India and Pakistan have fought four major wars (1947-48, 1965, 1971, and 1999) and other forms of crises have also impacted this relationship. On two occasions, in 2001-2 and 2008, crises did not escalate to war. The reader may make sense of the region’s future by understanding what Sumit Ganguly points out about the past three major conflicts. Firstly, both countries have mostly adhered to international law and Geneva conventions in dealing with their prisoners of war. Secondly, both have maintained strategic restraint. However, the arrival of nuclear weapons has drastically changed strategic realities.
The author explains how Pakistan was able to deftly manoeuvre its relationship with China to neutralize whatever advantages India has enjoyed militarily. The growing Pakistan-China friendship, and China’s pro-active interest in Afghanistan and Sri Lanka has made the emerging security scenario more complex. While Ganguly has shared his insights, there is sure to be further debate on this aspect among security experts. How the Sino-Indian relationship develops will also determine Pakistan’s possible advantages. Given India’s support for the Dalai Lama and for Tibet, how China views India’s dealings in Kashmir and in Arunachal Pradesh, in which it has begun to take further interest, will also determine the future relationship. In other words, there seems to be a paradigmatic change in the region’s security scenario.
Additionally, Ganguly shares four propositions about these two warring neighbours. Firstly, both have very divergent perceptions of regional security; secondly, these perceptions are widely shared by different stakeholders on both sides; thirdly, Pakistan’s military doctrine is driven by the desire to upset the conventional approach through alliance making; and finally, Pakistan’s decision makers know how to use to their advantage India’s fear about nuclear escalation. The Laskar-e-Taiba(LeT)-led attack on Mumbai in November 2008, emblematic of the last case, was part of the intention to bleed India with a “war of a thousand cuts.”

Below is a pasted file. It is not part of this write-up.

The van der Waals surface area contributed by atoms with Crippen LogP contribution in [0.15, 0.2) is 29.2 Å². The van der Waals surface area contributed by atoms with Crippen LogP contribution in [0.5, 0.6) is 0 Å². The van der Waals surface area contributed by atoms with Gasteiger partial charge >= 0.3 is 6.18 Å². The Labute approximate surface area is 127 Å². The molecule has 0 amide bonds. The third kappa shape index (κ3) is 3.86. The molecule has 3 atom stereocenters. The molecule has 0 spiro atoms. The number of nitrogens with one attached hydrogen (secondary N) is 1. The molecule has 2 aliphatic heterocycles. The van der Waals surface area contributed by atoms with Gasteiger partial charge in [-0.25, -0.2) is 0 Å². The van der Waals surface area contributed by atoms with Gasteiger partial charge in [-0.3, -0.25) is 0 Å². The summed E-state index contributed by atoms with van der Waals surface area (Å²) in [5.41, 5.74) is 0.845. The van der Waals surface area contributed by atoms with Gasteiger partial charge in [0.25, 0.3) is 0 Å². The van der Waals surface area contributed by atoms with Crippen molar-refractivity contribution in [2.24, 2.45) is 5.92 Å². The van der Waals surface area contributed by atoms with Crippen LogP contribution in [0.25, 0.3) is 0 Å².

I would, however, respectfully disagree with Ganguly’s formulation that a significant number of Indian Muslims have been radicalized in recent years. I am inclined to say that radicalization among Muslims remains an insignificant trend in comparison to Hindu militancy these days. India’s Muslim population is larger than the population of England and France put together.
Read more: Young Muslims in India - In between worlds
Fewer than half a dozen Muslims have, apparently, joined ISIS or travelled to Syria. The number is by no means a significant one. According to media reports, a few dozens have been arrested in different parts of India on the suspicion that they were intending to join ISIS or Daesh. These claims of the Indian state need to be taken with a pinch of salt for the simple reason that Muslims have long been victims of stereotypes and biases. This has been the case even during the so-called secular governments, when young Muslims were arrested on false grounds only to later be released by the judiciary after serving years in jail. This is akin to the treatment of African-Americans in the US. Sadly, secular governments barely showed an interest in addressing this.
Shaikh Mujibur Rehman is the editor of Communalism in Postcolonial India, Routledge 2016. He teaches at Jamia Millia Central University, New Delhi